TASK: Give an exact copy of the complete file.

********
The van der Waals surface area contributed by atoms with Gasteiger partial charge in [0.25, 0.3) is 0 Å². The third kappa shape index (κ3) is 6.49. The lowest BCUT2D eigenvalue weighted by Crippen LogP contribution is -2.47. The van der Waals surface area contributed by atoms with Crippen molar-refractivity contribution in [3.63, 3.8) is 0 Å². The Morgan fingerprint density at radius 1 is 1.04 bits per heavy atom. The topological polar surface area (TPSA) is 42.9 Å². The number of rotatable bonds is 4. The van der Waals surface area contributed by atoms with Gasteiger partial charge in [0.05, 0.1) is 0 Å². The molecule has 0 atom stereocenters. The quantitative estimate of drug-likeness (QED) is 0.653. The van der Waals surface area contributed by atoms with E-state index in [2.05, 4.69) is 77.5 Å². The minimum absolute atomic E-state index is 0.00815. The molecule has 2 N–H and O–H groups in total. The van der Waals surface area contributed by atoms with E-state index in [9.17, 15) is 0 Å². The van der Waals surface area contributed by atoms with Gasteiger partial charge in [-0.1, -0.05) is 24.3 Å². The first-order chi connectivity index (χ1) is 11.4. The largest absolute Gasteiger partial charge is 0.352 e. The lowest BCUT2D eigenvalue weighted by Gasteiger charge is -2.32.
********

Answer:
The van der Waals surface area contributed by atoms with Gasteiger partial charge in [0.25, 0.3) is 0 Å². The third kappa shape index (κ3) is 6.49. The lowest BCUT2D eigenvalue weighted by Crippen LogP contribution is -2.47. The van der Waals surface area contributed by atoms with Crippen molar-refractivity contribution in [3.63, 3.8) is 0 Å². The Morgan fingerprint density at radius 1 is 1.04 bits per heavy atom. The topological polar surface area (TPSA) is 42.9 Å². The number of rotatable bonds is 4. The van der Waals surface area contributed by atoms with Gasteiger partial charge in [0.05, 0.1) is 0 Å². The molecule has 0 atom stereocenters. The quantitative estimate of drug-likeness (QED) is 0.653. The van der Waals surface area contributed by atoms with E-state index in [2.05, 4.69) is 77.5 Å². The minimum absolute atomic E-state index is 0.00815. The molecule has 2 N–H and O–H groups in total. The van der Waals surface area contributed by atoms with E-state index in [9.17, 15) is 0 Å². The van der Waals surface area contributed by atoms with Gasteiger partial charge in [-0.1, -0.05) is 24.3 Å². The first-order chi connectivity index (χ1) is 11.4. The largest absolute Gasteiger partial charge is 0.352 e. The lowest BCUT2D eigenvalue weighted by Gasteiger charge is -2.32.